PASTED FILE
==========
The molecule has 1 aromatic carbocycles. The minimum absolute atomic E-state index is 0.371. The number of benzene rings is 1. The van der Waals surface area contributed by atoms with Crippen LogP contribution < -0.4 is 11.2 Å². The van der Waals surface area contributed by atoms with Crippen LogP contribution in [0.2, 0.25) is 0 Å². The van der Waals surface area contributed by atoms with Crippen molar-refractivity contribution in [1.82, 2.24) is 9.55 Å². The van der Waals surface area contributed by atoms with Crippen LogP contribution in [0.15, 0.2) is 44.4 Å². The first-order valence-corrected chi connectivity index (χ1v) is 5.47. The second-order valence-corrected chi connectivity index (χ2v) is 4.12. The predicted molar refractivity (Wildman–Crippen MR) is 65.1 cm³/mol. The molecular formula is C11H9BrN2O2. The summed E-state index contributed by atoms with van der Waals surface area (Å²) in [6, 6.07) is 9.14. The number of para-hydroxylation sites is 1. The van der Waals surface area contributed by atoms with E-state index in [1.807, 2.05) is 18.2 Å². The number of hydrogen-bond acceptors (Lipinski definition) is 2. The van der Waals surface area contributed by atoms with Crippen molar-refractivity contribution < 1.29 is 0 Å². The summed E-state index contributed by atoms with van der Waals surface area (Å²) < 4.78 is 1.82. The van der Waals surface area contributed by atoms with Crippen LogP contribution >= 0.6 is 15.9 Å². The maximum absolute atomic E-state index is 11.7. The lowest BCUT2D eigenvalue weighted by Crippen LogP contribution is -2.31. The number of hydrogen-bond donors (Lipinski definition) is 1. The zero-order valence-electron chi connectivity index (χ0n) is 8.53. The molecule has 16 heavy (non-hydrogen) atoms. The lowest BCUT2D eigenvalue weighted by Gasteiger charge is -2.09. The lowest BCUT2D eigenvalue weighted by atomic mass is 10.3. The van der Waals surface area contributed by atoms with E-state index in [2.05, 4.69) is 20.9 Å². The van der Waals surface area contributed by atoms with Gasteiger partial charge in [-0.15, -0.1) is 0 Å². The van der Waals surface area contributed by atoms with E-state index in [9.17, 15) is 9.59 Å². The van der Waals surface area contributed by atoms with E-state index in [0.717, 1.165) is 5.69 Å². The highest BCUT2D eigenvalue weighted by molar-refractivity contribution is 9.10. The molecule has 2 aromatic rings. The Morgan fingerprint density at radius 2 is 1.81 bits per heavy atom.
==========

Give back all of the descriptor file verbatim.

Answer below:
The molecule has 1 aromatic carbocycles. The minimum absolute atomic E-state index is 0.371. The number of benzene rings is 1. The van der Waals surface area contributed by atoms with Crippen LogP contribution < -0.4 is 11.2 Å². The van der Waals surface area contributed by atoms with Crippen LogP contribution in [0.2, 0.25) is 0 Å². The van der Waals surface area contributed by atoms with Crippen molar-refractivity contribution in [1.82, 2.24) is 9.55 Å². The van der Waals surface area contributed by atoms with Crippen LogP contribution in [0.15, 0.2) is 44.4 Å². The first-order valence-corrected chi connectivity index (χ1v) is 5.47. The second-order valence-corrected chi connectivity index (χ2v) is 4.12. The predicted molar refractivity (Wildman–Crippen MR) is 65.1 cm³/mol. The molecular formula is C11H9BrN2O2. The summed E-state index contributed by atoms with van der Waals surface area (Å²) in [6, 6.07) is 9.14. The number of para-hydroxylation sites is 1. The van der Waals surface area contributed by atoms with E-state index in [1.807, 2.05) is 18.2 Å². The number of hydrogen-bond acceptors (Lipinski definition) is 2. The van der Waals surface area contributed by atoms with Crippen molar-refractivity contribution < 1.29 is 0 Å². The summed E-state index contributed by atoms with van der Waals surface area (Å²) < 4.78 is 1.82. The van der Waals surface area contributed by atoms with Crippen LogP contribution >= 0.6 is 15.9 Å². The maximum absolute atomic E-state index is 11.7. The lowest BCUT2D eigenvalue weighted by Crippen LogP contribution is -2.31. The number of hydrogen-bond donors (Lipinski definition) is 1. The zero-order valence-electron chi connectivity index (χ0n) is 8.53. The molecule has 16 heavy (non-hydrogen) atoms. The lowest BCUT2D eigenvalue weighted by Gasteiger charge is -2.09. The lowest BCUT2D eigenvalue weighted by atomic mass is 10.3. The van der Waals surface area contributed by atoms with E-state index in [2.05, 4.69) is 20.9 Å². The van der Waals surface area contributed by atoms with Gasteiger partial charge in [-0.15, -0.1) is 0 Å². The van der Waals surface area contributed by atoms with E-state index in [9.17, 15) is 9.59 Å². The van der Waals surface area contributed by atoms with E-state index in [0.717, 1.165) is 5.69 Å². The highest BCUT2D eigenvalue weighted by molar-refractivity contribution is 9.10. The molecule has 2 aromatic rings. The Morgan fingerprint density at radius 2 is 1.81 bits per heavy atom.